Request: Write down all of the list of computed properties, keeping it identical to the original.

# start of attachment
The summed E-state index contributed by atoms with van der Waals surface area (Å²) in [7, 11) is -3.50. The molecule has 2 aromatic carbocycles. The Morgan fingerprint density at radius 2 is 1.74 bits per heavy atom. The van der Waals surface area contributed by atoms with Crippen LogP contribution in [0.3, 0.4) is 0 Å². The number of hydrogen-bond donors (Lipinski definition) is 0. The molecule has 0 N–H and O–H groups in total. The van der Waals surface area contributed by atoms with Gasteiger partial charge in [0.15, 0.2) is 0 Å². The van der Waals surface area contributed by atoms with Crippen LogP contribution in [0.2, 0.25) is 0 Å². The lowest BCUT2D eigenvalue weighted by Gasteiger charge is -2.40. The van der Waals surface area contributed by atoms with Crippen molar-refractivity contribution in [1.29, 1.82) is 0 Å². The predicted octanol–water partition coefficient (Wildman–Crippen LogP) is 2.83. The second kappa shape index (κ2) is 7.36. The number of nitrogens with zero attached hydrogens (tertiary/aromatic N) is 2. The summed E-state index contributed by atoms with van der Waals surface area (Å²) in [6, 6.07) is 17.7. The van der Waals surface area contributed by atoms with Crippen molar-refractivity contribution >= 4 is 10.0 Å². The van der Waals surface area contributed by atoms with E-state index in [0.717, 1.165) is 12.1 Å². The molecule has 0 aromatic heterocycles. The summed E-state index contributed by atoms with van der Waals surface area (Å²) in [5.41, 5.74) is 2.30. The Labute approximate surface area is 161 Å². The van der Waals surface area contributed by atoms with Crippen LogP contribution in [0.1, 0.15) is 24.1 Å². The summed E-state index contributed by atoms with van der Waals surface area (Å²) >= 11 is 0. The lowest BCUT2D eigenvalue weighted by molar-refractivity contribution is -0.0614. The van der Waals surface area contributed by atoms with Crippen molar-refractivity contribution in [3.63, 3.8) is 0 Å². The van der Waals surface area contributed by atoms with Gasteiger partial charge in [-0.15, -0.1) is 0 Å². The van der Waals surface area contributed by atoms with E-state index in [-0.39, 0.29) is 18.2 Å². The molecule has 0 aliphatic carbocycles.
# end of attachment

The summed E-state index contributed by atoms with van der Waals surface area (Å²) in [7, 11) is -3.50. The molecule has 2 aromatic carbocycles. The Morgan fingerprint density at radius 2 is 1.74 bits per heavy atom. The van der Waals surface area contributed by atoms with Crippen LogP contribution in [0.3, 0.4) is 0 Å². The number of hydrogen-bond donors (Lipinski definition) is 0. The molecule has 0 N–H and O–H groups in total. The van der Waals surface area contributed by atoms with Gasteiger partial charge in [0.15, 0.2) is 0 Å². The van der Waals surface area contributed by atoms with Crippen LogP contribution in [0.2, 0.25) is 0 Å². The lowest BCUT2D eigenvalue weighted by Gasteiger charge is -2.40. The van der Waals surface area contributed by atoms with Crippen molar-refractivity contribution in [1.29, 1.82) is 0 Å². The predicted octanol–water partition coefficient (Wildman–Crippen LogP) is 2.83. The second kappa shape index (κ2) is 7.36. The number of nitrogens with zero attached hydrogens (tertiary/aromatic N) is 2. The summed E-state index contributed by atoms with van der Waals surface area (Å²) in [6, 6.07) is 17.7. The van der Waals surface area contributed by atoms with Crippen molar-refractivity contribution >= 4 is 10.0 Å². The van der Waals surface area contributed by atoms with E-state index in [0.717, 1.165) is 12.1 Å². The molecule has 0 aromatic heterocycles. The summed E-state index contributed by atoms with van der Waals surface area (Å²) in [5.41, 5.74) is 2.30. The Labute approximate surface area is 161 Å². The van der Waals surface area contributed by atoms with Crippen LogP contribution in [0.1, 0.15) is 24.1 Å². The summed E-state index contributed by atoms with van der Waals surface area (Å²) >= 11 is 0. The lowest BCUT2D eigenvalue weighted by molar-refractivity contribution is -0.0614. The van der Waals surface area contributed by atoms with Crippen molar-refractivity contribution in [3.63, 3.8) is 0 Å². The van der Waals surface area contributed by atoms with Gasteiger partial charge in [-0.15, -0.1) is 0 Å². The van der Waals surface area contributed by atoms with E-state index in [-0.39, 0.29) is 18.2 Å². The molecule has 0 aliphatic carbocycles.